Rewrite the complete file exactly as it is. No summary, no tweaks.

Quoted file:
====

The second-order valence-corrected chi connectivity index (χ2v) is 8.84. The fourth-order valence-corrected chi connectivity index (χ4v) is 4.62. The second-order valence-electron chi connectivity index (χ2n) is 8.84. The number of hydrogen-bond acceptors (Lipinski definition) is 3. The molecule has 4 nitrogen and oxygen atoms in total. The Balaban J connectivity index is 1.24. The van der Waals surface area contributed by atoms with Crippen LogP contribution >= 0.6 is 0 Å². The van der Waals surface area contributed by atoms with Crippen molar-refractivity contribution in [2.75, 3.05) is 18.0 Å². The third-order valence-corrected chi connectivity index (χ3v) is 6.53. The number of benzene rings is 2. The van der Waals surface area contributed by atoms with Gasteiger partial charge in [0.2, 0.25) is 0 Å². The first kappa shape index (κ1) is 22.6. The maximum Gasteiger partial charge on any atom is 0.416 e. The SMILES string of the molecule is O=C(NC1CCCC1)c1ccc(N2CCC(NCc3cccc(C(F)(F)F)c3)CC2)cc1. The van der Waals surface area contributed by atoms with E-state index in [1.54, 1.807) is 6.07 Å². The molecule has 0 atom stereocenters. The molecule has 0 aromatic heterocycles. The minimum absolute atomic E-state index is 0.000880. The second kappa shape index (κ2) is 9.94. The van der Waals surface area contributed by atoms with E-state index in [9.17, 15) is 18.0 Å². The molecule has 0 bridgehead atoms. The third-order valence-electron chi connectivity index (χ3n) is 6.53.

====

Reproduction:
The second-order valence-corrected chi connectivity index (χ2v) is 8.84. The fourth-order valence-corrected chi connectivity index (χ4v) is 4.62. The second-order valence-electron chi connectivity index (χ2n) is 8.84. The number of hydrogen-bond acceptors (Lipinski definition) is 3. The molecule has 4 nitrogen and oxygen atoms in total. The Balaban J connectivity index is 1.24. The van der Waals surface area contributed by atoms with Crippen LogP contribution >= 0.6 is 0 Å². The van der Waals surface area contributed by atoms with Crippen molar-refractivity contribution in [2.75, 3.05) is 18.0 Å². The third-order valence-corrected chi connectivity index (χ3v) is 6.53. The number of benzene rings is 2. The van der Waals surface area contributed by atoms with Gasteiger partial charge in [0.2, 0.25) is 0 Å². The first kappa shape index (κ1) is 22.6. The maximum Gasteiger partial charge on any atom is 0.416 e. The SMILES string of the molecule is O=C(NC1CCCC1)c1ccc(N2CCC(NCc3cccc(C(F)(F)F)c3)CC2)cc1. The van der Waals surface area contributed by atoms with E-state index in [1.54, 1.807) is 6.07 Å². The molecule has 0 atom stereocenters. The molecule has 0 aromatic heterocycles. The minimum absolute atomic E-state index is 0.000880. The second kappa shape index (κ2) is 9.94. The van der Waals surface area contributed by atoms with E-state index in [9.17, 15) is 18.0 Å². The molecule has 0 bridgehead atoms. The third-order valence-electron chi connectivity index (χ3n) is 6.53.